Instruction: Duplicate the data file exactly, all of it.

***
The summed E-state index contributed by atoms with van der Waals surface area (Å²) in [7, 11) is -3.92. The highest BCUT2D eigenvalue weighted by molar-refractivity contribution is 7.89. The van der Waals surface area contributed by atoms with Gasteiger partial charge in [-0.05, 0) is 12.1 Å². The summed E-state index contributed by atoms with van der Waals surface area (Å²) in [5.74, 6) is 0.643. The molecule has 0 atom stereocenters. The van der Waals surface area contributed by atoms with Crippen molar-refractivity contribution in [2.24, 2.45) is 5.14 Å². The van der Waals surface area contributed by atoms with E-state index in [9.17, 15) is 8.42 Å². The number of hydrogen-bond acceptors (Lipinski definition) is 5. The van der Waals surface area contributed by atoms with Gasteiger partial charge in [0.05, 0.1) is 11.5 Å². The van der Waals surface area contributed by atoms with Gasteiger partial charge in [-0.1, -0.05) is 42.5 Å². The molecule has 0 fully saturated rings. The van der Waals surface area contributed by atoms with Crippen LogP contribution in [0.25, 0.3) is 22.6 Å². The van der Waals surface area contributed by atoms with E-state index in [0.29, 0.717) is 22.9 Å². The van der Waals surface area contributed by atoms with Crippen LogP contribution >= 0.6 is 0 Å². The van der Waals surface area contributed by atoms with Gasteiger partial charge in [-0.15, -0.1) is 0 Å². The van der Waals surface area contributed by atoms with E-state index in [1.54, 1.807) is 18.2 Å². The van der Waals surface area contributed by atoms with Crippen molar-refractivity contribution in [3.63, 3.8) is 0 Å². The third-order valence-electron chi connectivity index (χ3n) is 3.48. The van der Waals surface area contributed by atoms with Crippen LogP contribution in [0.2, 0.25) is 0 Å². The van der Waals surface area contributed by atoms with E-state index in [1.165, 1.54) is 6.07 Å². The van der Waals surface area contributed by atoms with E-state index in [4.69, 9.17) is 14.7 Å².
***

The summed E-state index contributed by atoms with van der Waals surface area (Å²) in [7, 11) is -3.92. The highest BCUT2D eigenvalue weighted by molar-refractivity contribution is 7.89. The van der Waals surface area contributed by atoms with Gasteiger partial charge in [-0.05, 0) is 12.1 Å². The summed E-state index contributed by atoms with van der Waals surface area (Å²) in [5.74, 6) is 0.643. The molecule has 0 atom stereocenters. The van der Waals surface area contributed by atoms with Crippen molar-refractivity contribution in [2.24, 2.45) is 5.14 Å². The van der Waals surface area contributed by atoms with E-state index in [9.17, 15) is 8.42 Å². The number of hydrogen-bond acceptors (Lipinski definition) is 5. The van der Waals surface area contributed by atoms with Gasteiger partial charge in [0.05, 0.1) is 11.5 Å². The van der Waals surface area contributed by atoms with Gasteiger partial charge in [-0.1, -0.05) is 42.5 Å². The molecule has 0 fully saturated rings. The van der Waals surface area contributed by atoms with Crippen LogP contribution in [0.25, 0.3) is 22.6 Å². The van der Waals surface area contributed by atoms with E-state index in [0.29, 0.717) is 22.9 Å². The van der Waals surface area contributed by atoms with Crippen LogP contribution >= 0.6 is 0 Å². The van der Waals surface area contributed by atoms with Gasteiger partial charge in [-0.15, -0.1) is 0 Å². The van der Waals surface area contributed by atoms with E-state index in [1.54, 1.807) is 18.2 Å². The van der Waals surface area contributed by atoms with Crippen molar-refractivity contribution in [3.63, 3.8) is 0 Å². The third-order valence-electron chi connectivity index (χ3n) is 3.48. The van der Waals surface area contributed by atoms with Crippen LogP contribution in [0.2, 0.25) is 0 Å². The van der Waals surface area contributed by atoms with E-state index in [1.165, 1.54) is 6.07 Å². The van der Waals surface area contributed by atoms with E-state index in [4.69, 9.17) is 14.7 Å².